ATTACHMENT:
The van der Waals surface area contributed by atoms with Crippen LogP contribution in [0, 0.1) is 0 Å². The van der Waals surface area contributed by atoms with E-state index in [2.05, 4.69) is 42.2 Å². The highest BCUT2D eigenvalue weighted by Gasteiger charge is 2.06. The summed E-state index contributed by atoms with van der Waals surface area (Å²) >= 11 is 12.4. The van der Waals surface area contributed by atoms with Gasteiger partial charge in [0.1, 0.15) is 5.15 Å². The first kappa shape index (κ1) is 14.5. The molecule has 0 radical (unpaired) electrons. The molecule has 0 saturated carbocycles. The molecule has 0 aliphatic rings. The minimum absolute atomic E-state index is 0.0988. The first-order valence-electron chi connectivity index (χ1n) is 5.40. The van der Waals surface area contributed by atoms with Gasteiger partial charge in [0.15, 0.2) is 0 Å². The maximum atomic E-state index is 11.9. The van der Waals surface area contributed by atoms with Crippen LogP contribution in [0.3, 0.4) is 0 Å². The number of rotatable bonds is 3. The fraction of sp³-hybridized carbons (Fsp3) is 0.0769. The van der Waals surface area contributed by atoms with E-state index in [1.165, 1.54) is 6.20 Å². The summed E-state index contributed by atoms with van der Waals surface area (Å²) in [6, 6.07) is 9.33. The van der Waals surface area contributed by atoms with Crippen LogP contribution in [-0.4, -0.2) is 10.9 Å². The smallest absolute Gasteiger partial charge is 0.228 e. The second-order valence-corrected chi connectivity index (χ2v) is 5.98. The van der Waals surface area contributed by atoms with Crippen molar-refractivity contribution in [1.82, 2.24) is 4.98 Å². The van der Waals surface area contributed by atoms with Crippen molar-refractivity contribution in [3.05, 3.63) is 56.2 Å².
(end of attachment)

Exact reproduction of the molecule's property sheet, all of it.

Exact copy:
The van der Waals surface area contributed by atoms with Crippen LogP contribution in [0, 0.1) is 0 Å². The van der Waals surface area contributed by atoms with E-state index in [2.05, 4.69) is 42.2 Å². The highest BCUT2D eigenvalue weighted by Gasteiger charge is 2.06. The summed E-state index contributed by atoms with van der Waals surface area (Å²) >= 11 is 12.4. The van der Waals surface area contributed by atoms with Gasteiger partial charge in [0.1, 0.15) is 5.15 Å². The first kappa shape index (κ1) is 14.5. The molecule has 0 radical (unpaired) electrons. The molecule has 0 saturated carbocycles. The molecule has 0 aliphatic rings. The minimum absolute atomic E-state index is 0.0988. The first-order valence-electron chi connectivity index (χ1n) is 5.40. The van der Waals surface area contributed by atoms with Gasteiger partial charge in [0.15, 0.2) is 0 Å². The maximum atomic E-state index is 11.9. The van der Waals surface area contributed by atoms with Crippen LogP contribution in [0.3, 0.4) is 0 Å². The number of rotatable bonds is 3. The fraction of sp³-hybridized carbons (Fsp3) is 0.0769. The van der Waals surface area contributed by atoms with E-state index in [1.165, 1.54) is 6.20 Å². The summed E-state index contributed by atoms with van der Waals surface area (Å²) in [6, 6.07) is 9.33. The van der Waals surface area contributed by atoms with Crippen LogP contribution in [-0.4, -0.2) is 10.9 Å². The smallest absolute Gasteiger partial charge is 0.228 e. The second-order valence-corrected chi connectivity index (χ2v) is 5.98. The van der Waals surface area contributed by atoms with Crippen molar-refractivity contribution in [1.82, 2.24) is 4.98 Å². The van der Waals surface area contributed by atoms with Crippen molar-refractivity contribution in [3.05, 3.63) is 56.2 Å².